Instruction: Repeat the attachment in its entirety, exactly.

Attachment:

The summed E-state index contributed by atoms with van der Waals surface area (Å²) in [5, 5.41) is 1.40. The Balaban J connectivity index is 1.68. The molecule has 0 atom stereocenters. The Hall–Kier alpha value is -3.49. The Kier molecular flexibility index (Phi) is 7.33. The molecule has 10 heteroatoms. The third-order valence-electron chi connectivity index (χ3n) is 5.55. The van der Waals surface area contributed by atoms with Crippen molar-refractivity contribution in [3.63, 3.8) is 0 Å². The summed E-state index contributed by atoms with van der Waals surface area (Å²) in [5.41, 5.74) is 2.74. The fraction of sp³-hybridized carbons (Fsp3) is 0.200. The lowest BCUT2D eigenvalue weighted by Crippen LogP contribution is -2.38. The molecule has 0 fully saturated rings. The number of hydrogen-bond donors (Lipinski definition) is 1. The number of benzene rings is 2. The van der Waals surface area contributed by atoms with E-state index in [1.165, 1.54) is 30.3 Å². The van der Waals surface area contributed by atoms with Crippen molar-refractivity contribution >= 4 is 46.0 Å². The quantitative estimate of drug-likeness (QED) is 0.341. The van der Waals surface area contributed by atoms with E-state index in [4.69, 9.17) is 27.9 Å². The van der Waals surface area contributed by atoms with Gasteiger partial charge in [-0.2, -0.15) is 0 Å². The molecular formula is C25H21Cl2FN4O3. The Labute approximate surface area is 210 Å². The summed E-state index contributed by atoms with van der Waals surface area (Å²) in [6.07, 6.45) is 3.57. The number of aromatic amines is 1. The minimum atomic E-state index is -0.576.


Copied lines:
The summed E-state index contributed by atoms with van der Waals surface area (Å²) in [5, 5.41) is 1.40. The Balaban J connectivity index is 1.68. The molecule has 0 atom stereocenters. The Hall–Kier alpha value is -3.49. The Kier molecular flexibility index (Phi) is 7.33. The molecule has 10 heteroatoms. The third-order valence-electron chi connectivity index (χ3n) is 5.55. The van der Waals surface area contributed by atoms with Crippen molar-refractivity contribution in [3.63, 3.8) is 0 Å². The summed E-state index contributed by atoms with van der Waals surface area (Å²) in [5.41, 5.74) is 2.74. The fraction of sp³-hybridized carbons (Fsp3) is 0.200. The lowest BCUT2D eigenvalue weighted by Crippen LogP contribution is -2.38. The molecule has 0 fully saturated rings. The number of hydrogen-bond donors (Lipinski definition) is 1. The number of benzene rings is 2. The van der Waals surface area contributed by atoms with E-state index in [1.165, 1.54) is 30.3 Å². The van der Waals surface area contributed by atoms with Crippen molar-refractivity contribution >= 4 is 46.0 Å². The quantitative estimate of drug-likeness (QED) is 0.341. The van der Waals surface area contributed by atoms with E-state index in [4.69, 9.17) is 27.9 Å². The van der Waals surface area contributed by atoms with Gasteiger partial charge in [-0.2, -0.15) is 0 Å². The molecular formula is C25H21Cl2FN4O3. The Labute approximate surface area is 210 Å². The summed E-state index contributed by atoms with van der Waals surface area (Å²) in [6.07, 6.45) is 3.57. The number of aromatic amines is 1. The minimum atomic E-state index is -0.576.